Civil rights groups ask feds to investigate police response to campus protests

Civil rights groups asked the Justice Department on Thursday to investigate law enforcement’s response to protests at college campuses around the country over the war in Gaza.

A letter signed by more than a dozen organizations, including the NAACP Legal Defense Fund, Amnesty International and several Arab and Jewish peace groups, asks the Justice and Education departments to “take immediate action to address possible civil rights violations committed by university officials in connection with peaceful protests on campuses.”

While most of the protests were peaceful, thousands of people were arrested and detained by officers for university, state and local law enforcement agencies in the spring.

Some responding departments used “militarized force and tactics,” such as deploying rubber bullets and other nonlethal projectiles into crowds, the letter said.

“These actions require immediate investigation by DOJ and, as they pertain to educational institutions, by ED to ensure that the federal and constitutional rights of all protesters have been and remain protected,” the groups said in the letter, first obtained by NBC News.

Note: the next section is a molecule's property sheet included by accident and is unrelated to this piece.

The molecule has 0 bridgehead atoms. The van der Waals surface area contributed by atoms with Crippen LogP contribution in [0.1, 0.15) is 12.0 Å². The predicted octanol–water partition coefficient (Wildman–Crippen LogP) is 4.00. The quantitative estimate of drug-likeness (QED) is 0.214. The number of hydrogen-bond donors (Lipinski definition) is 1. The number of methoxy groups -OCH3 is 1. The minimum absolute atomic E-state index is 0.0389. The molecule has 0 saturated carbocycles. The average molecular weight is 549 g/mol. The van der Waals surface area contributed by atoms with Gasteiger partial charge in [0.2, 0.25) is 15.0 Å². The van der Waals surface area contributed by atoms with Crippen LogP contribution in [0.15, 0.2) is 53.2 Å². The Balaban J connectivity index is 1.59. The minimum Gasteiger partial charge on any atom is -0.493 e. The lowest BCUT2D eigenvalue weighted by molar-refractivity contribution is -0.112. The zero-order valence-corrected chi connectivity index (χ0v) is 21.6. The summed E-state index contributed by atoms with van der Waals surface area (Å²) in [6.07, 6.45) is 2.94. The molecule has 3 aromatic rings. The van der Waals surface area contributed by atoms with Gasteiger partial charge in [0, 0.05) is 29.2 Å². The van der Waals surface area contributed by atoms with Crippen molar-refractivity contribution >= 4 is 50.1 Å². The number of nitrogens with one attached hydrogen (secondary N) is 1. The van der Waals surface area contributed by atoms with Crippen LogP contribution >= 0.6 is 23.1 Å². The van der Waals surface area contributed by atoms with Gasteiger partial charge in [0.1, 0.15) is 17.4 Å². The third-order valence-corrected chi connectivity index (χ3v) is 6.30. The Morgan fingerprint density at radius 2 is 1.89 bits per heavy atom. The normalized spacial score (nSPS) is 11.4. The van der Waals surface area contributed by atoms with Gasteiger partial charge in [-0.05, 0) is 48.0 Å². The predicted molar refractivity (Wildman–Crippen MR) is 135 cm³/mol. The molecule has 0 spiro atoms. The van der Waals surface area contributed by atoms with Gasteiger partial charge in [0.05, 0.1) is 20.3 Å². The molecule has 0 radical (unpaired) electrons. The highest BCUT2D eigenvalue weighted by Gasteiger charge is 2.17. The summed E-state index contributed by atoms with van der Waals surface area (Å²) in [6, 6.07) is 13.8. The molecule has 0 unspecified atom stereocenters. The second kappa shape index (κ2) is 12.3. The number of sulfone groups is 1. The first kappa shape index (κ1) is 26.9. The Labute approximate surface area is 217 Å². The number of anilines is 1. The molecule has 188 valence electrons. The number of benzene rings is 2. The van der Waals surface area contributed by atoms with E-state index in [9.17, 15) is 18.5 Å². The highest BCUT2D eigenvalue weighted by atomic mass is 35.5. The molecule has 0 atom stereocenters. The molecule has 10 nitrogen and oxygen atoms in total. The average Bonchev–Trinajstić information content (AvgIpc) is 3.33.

It asks the Justice Department to investigate policing activities in New York, Atlanta, Los Angeles and Austin, Texas.

It also asks the Education Department to investigate whether officials at Columbia University, Emory University, the University of Texas at Austin and UCLA violated the Civil Rights Act, which guarantees certain equal protections in public schools and institutions of higher learning.

The letter follows a turbulent spring for many colleges in the U.S., where protesters were arrested and sometimes faced violent counterprotests. Some students were threatened with suspension just days before graduation. 

University officials scrambled to address months of unrest and negative public attention as students set up encampments and faced off against counterprotesters and law enforcement officers. 

At UT Austin, a student told NBC News that she was grabbed by officers, thrown to the ground and dragged by her hair and an arm. The university’s president on April 24 called it a “challenging day for many.”

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